Estimating Time-Continuous Gene Expression Profiles Using the Linear Mixed Effects Framework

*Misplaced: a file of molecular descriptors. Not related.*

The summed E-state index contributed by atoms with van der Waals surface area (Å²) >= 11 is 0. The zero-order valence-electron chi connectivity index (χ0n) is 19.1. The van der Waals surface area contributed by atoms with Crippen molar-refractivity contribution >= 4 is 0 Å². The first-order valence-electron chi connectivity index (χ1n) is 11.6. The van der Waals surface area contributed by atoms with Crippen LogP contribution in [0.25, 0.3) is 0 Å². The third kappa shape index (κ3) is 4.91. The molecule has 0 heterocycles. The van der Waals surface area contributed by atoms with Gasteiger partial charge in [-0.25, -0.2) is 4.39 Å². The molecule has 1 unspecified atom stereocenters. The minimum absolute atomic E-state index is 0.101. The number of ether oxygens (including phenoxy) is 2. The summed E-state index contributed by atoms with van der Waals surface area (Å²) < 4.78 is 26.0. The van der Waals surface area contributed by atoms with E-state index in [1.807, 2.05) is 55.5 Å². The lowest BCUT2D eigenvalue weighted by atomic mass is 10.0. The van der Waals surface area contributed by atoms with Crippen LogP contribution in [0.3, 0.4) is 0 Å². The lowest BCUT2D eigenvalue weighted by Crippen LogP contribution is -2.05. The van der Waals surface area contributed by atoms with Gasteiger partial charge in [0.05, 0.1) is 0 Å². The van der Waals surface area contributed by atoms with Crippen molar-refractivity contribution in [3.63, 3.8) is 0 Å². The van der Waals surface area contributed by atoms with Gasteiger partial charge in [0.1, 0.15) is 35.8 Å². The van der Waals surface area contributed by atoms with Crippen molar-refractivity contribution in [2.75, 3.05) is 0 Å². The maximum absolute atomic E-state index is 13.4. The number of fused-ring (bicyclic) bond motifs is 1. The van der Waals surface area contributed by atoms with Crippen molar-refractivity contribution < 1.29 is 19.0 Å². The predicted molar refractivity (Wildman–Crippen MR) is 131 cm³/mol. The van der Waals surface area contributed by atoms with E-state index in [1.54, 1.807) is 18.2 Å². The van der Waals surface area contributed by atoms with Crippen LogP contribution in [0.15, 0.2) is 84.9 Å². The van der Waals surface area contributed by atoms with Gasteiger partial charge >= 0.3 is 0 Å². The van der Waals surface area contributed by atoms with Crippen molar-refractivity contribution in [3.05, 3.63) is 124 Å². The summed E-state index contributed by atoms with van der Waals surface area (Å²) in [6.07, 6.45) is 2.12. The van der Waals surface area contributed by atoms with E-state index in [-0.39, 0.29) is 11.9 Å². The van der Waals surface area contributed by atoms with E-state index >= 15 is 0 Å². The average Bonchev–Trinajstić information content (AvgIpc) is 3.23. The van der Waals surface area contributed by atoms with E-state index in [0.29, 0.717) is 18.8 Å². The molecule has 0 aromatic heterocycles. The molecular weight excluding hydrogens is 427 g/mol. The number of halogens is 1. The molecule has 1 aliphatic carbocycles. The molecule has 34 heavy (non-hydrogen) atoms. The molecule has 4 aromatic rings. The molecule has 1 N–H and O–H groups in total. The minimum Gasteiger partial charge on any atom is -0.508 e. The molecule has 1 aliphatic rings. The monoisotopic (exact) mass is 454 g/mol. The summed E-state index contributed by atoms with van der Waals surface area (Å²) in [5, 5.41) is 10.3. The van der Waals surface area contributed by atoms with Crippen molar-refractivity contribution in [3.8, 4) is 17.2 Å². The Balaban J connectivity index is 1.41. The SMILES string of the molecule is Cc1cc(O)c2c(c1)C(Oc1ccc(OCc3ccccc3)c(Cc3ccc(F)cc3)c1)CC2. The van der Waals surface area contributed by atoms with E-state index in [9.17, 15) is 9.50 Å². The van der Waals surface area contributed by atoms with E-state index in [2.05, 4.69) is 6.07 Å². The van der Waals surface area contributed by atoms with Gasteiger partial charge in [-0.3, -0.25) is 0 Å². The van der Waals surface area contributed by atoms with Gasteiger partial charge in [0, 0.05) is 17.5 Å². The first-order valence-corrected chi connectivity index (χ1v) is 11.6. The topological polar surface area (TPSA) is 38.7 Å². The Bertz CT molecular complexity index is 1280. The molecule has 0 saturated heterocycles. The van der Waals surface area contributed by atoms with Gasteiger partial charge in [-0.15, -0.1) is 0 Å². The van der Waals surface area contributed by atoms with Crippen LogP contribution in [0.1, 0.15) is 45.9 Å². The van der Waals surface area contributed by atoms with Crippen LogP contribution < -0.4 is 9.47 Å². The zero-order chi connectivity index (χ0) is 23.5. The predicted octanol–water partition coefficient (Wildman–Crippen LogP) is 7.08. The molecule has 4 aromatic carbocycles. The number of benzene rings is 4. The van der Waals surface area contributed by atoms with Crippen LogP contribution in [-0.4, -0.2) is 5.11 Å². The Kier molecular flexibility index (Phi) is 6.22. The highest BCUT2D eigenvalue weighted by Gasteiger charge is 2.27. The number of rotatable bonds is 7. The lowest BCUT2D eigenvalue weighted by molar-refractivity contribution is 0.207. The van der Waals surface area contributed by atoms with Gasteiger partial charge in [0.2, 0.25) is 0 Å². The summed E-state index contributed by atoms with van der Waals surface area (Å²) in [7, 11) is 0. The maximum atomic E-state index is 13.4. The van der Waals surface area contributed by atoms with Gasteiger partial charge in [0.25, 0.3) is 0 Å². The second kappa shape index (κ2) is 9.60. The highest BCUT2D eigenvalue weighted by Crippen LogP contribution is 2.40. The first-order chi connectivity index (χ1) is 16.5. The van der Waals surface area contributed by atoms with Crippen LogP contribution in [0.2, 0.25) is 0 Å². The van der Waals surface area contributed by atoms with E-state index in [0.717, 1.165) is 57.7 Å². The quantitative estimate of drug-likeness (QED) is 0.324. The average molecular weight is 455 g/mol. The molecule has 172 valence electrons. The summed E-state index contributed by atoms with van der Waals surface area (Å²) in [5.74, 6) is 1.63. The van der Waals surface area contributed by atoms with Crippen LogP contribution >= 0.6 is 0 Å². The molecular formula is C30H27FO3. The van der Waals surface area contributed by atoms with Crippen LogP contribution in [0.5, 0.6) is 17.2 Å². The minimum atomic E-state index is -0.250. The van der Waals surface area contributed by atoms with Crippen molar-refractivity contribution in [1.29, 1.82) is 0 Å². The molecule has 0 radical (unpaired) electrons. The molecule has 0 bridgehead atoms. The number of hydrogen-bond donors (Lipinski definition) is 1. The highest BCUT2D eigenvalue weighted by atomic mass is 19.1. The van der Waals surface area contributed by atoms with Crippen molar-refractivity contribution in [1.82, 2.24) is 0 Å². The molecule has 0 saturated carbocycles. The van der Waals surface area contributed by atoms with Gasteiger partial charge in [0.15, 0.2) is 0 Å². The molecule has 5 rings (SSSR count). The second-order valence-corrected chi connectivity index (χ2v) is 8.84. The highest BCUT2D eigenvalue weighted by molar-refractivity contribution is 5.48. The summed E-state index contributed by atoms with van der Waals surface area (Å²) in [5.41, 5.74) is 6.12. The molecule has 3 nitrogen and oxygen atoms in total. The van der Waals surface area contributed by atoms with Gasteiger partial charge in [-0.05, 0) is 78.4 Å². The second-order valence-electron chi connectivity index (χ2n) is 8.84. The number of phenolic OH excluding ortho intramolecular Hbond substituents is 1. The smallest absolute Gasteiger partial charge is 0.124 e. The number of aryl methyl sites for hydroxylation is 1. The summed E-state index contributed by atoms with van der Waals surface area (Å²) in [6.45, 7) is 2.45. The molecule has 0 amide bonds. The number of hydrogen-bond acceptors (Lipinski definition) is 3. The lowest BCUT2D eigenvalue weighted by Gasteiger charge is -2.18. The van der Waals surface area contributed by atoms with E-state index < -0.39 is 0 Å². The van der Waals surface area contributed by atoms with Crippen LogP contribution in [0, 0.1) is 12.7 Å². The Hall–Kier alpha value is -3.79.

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With the first generation of microarray experiments there were discussions and important arguments on how the samples should be treated. This included what kind of transformation and normalization procedures that the data should be subjected to before the actual analysis. With the new generation of microarray experiments, genome wide association studies, and more complicated experiments, new questions and standards arises. An important question is the appropriate use of controls, and what effect these controls have on the assessed behaviour of the genes.The main objective in this thesis was to analyse a data set and experimental procedure from an experiment done at IKM (NTNU, 2009), where the effect of a gastrin treatment was measured on a set of genes along with an unstimulated control sample over a time interval. The experiment was replicated once, giving two independent experiments. A natural extension of this is then; what is the gain in precision by adding additional replicas to the experiment? And what additional information is given in an unstimulated control sample?Our approach was to use the Linear Mixed Effects (LME) framework to fit a regression curve to each gene, for both the treated time series itself, and the treated adjusted for by the unstimulated control sample. Each replication was assumed to have a random offset from the common mean. The mean was modelled using basis expansion with the Legendre polynomials, thus allowing it to vary as a smooth function over the time interval.A computer simulation showed that an increase in the number of independent time series sampled would decrease the error in the estimated expression profile. Even when this causes the number of time points (measurements) within the time series to decrease.The analysis of the data showed that not using an unstimulated control gave many false positive results, however, always using such a control will also cause an increase in both false negative and false positive results, due to increase in stochastisity. However, having an unstimulated control sample will give the researcher an increased control when assessing the effect of the treatment.